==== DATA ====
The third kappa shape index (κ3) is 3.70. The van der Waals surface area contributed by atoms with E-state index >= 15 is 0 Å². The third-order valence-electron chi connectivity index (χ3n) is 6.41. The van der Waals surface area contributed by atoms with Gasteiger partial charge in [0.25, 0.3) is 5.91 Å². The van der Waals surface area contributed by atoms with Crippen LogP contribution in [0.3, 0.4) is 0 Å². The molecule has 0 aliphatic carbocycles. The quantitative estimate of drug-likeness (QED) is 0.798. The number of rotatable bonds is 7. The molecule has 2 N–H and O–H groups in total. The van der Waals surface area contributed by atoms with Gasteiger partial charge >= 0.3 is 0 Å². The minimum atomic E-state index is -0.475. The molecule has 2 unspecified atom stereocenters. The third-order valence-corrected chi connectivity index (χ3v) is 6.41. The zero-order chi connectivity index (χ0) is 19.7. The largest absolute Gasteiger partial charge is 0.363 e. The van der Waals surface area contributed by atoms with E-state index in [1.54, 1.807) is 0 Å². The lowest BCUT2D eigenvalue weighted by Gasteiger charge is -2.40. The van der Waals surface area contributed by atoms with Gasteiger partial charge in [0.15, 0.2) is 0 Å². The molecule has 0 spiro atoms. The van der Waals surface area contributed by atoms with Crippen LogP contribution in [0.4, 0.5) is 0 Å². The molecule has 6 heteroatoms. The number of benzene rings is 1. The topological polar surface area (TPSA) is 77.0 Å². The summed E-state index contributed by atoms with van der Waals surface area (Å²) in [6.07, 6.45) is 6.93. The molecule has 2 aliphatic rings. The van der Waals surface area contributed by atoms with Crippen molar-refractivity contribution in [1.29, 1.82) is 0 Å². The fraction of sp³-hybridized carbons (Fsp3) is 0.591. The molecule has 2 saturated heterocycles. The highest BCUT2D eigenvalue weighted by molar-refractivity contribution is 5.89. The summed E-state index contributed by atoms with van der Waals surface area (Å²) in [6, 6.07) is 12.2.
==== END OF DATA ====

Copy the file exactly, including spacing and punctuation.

The third kappa shape index (κ3) is 3.70. The van der Waals surface area contributed by atoms with E-state index >= 15 is 0 Å². The third-order valence-electron chi connectivity index (χ3n) is 6.41. The van der Waals surface area contributed by atoms with Gasteiger partial charge in [0.25, 0.3) is 5.91 Å². The van der Waals surface area contributed by atoms with Crippen LogP contribution in [0.3, 0.4) is 0 Å². The molecule has 0 aliphatic carbocycles. The quantitative estimate of drug-likeness (QED) is 0.798. The number of rotatable bonds is 7. The molecule has 2 N–H and O–H groups in total. The van der Waals surface area contributed by atoms with Gasteiger partial charge >= 0.3 is 0 Å². The minimum atomic E-state index is -0.475. The molecule has 2 unspecified atom stereocenters. The third-order valence-corrected chi connectivity index (χ3v) is 6.41. The zero-order chi connectivity index (χ0) is 19.7. The largest absolute Gasteiger partial charge is 0.363 e. The van der Waals surface area contributed by atoms with E-state index in [1.54, 1.807) is 0 Å². The lowest BCUT2D eigenvalue weighted by Gasteiger charge is -2.40. The van der Waals surface area contributed by atoms with Gasteiger partial charge in [0.15, 0.2) is 0 Å². The molecule has 0 spiro atoms. The van der Waals surface area contributed by atoms with Crippen LogP contribution in [0.4, 0.5) is 0 Å². The molecule has 6 heteroatoms. The number of benzene rings is 1. The topological polar surface area (TPSA) is 77.0 Å². The summed E-state index contributed by atoms with van der Waals surface area (Å²) in [6.07, 6.45) is 6.93. The molecule has 2 aliphatic rings. The van der Waals surface area contributed by atoms with Crippen molar-refractivity contribution in [1.29, 1.82) is 0 Å². The fraction of sp³-hybridized carbons (Fsp3) is 0.591. The molecule has 2 saturated heterocycles. The highest BCUT2D eigenvalue weighted by molar-refractivity contribution is 5.89. The summed E-state index contributed by atoms with van der Waals surface area (Å²) in [6, 6.07) is 12.2.